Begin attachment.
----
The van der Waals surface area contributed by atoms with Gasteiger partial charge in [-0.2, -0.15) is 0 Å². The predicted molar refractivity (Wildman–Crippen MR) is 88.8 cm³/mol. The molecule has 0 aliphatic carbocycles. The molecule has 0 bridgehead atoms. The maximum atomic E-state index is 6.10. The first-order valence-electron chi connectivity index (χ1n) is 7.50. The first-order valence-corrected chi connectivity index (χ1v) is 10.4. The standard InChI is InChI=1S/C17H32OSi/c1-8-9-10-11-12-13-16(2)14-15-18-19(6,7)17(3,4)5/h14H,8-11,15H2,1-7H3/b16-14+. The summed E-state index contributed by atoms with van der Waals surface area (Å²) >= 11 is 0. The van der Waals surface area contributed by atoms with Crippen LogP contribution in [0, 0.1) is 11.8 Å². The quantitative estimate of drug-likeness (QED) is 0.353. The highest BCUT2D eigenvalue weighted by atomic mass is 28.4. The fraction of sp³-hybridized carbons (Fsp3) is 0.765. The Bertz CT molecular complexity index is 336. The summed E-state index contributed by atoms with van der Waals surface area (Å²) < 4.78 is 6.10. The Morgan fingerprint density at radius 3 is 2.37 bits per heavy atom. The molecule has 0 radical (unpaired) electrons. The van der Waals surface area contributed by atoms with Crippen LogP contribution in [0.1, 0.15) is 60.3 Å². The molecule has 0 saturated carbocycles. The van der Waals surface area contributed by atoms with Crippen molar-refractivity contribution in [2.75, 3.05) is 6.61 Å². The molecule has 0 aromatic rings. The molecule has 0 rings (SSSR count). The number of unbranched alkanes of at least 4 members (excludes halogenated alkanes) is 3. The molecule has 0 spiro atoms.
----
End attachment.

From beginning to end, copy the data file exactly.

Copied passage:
The van der Waals surface area contributed by atoms with Gasteiger partial charge in [-0.2, -0.15) is 0 Å². The predicted molar refractivity (Wildman–Crippen MR) is 88.8 cm³/mol. The molecule has 0 aliphatic carbocycles. The molecule has 0 bridgehead atoms. The maximum atomic E-state index is 6.10. The first-order valence-electron chi connectivity index (χ1n) is 7.50. The first-order valence-corrected chi connectivity index (χ1v) is 10.4. The standard InChI is InChI=1S/C17H32OSi/c1-8-9-10-11-12-13-16(2)14-15-18-19(6,7)17(3,4)5/h14H,8-11,15H2,1-7H3/b16-14+. The summed E-state index contributed by atoms with van der Waals surface area (Å²) >= 11 is 0. The van der Waals surface area contributed by atoms with Crippen LogP contribution in [0, 0.1) is 11.8 Å². The quantitative estimate of drug-likeness (QED) is 0.353. The highest BCUT2D eigenvalue weighted by atomic mass is 28.4. The fraction of sp³-hybridized carbons (Fsp3) is 0.765. The Bertz CT molecular complexity index is 336. The summed E-state index contributed by atoms with van der Waals surface area (Å²) < 4.78 is 6.10. The Morgan fingerprint density at radius 3 is 2.37 bits per heavy atom. The molecule has 0 radical (unpaired) electrons. The van der Waals surface area contributed by atoms with Crippen LogP contribution in [0.1, 0.15) is 60.3 Å². The molecule has 0 saturated carbocycles. The van der Waals surface area contributed by atoms with Crippen molar-refractivity contribution in [2.75, 3.05) is 6.61 Å². The molecule has 0 aromatic rings. The molecule has 0 rings (SSSR count). The number of unbranched alkanes of at least 4 members (excludes halogenated alkanes) is 3. The molecule has 0 spiro atoms.